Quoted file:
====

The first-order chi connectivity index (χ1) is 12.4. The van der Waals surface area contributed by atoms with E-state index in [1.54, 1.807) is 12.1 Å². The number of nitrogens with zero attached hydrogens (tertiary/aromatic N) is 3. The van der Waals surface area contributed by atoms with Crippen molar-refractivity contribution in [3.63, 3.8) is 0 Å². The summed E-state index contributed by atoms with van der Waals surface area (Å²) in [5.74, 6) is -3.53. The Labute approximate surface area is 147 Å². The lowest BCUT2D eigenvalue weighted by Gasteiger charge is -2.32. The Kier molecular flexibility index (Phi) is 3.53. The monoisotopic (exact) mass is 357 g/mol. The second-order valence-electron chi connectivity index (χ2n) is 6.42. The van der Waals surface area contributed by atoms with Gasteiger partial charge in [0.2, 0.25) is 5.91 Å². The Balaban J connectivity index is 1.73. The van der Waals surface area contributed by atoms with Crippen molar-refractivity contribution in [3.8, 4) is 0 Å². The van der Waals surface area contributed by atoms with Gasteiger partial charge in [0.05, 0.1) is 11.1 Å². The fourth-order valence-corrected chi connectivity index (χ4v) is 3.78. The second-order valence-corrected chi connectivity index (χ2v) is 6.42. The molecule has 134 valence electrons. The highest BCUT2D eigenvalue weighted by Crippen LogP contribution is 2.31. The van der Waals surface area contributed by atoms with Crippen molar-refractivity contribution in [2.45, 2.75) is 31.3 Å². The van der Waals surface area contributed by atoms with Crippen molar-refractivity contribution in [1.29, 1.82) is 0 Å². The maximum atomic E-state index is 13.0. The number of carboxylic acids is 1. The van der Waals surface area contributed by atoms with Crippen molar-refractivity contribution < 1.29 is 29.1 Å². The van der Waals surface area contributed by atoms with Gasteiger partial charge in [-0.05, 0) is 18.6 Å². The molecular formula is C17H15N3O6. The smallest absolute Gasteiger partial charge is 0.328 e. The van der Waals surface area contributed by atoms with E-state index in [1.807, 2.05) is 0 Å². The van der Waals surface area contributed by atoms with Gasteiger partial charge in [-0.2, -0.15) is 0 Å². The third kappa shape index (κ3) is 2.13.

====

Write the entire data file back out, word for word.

The first-order chi connectivity index (χ1) is 12.4. The van der Waals surface area contributed by atoms with E-state index in [1.54, 1.807) is 12.1 Å². The number of nitrogens with zero attached hydrogens (tertiary/aromatic N) is 3. The van der Waals surface area contributed by atoms with Crippen molar-refractivity contribution in [3.63, 3.8) is 0 Å². The summed E-state index contributed by atoms with van der Waals surface area (Å²) in [5.74, 6) is -3.53. The Labute approximate surface area is 147 Å². The lowest BCUT2D eigenvalue weighted by Gasteiger charge is -2.32. The Kier molecular flexibility index (Phi) is 3.53. The monoisotopic (exact) mass is 357 g/mol. The second-order valence-electron chi connectivity index (χ2n) is 6.42. The van der Waals surface area contributed by atoms with Gasteiger partial charge in [0.2, 0.25) is 5.91 Å². The Balaban J connectivity index is 1.73. The van der Waals surface area contributed by atoms with Crippen molar-refractivity contribution in [3.8, 4) is 0 Å². The van der Waals surface area contributed by atoms with Gasteiger partial charge in [0.05, 0.1) is 11.1 Å². The fourth-order valence-corrected chi connectivity index (χ4v) is 3.78. The second-order valence-corrected chi connectivity index (χ2v) is 6.42. The molecule has 134 valence electrons. The highest BCUT2D eigenvalue weighted by Crippen LogP contribution is 2.31. The van der Waals surface area contributed by atoms with Crippen molar-refractivity contribution in [2.45, 2.75) is 31.3 Å². The van der Waals surface area contributed by atoms with Crippen molar-refractivity contribution in [1.29, 1.82) is 0 Å². The maximum atomic E-state index is 13.0. The number of carboxylic acids is 1. The van der Waals surface area contributed by atoms with Crippen molar-refractivity contribution < 1.29 is 29.1 Å². The van der Waals surface area contributed by atoms with Gasteiger partial charge in [-0.05, 0) is 18.6 Å². The molecular formula is C17H15N3O6. The smallest absolute Gasteiger partial charge is 0.328 e. The van der Waals surface area contributed by atoms with E-state index in [1.807, 2.05) is 0 Å². The van der Waals surface area contributed by atoms with Gasteiger partial charge in [-0.2, -0.15) is 0 Å². The third kappa shape index (κ3) is 2.13.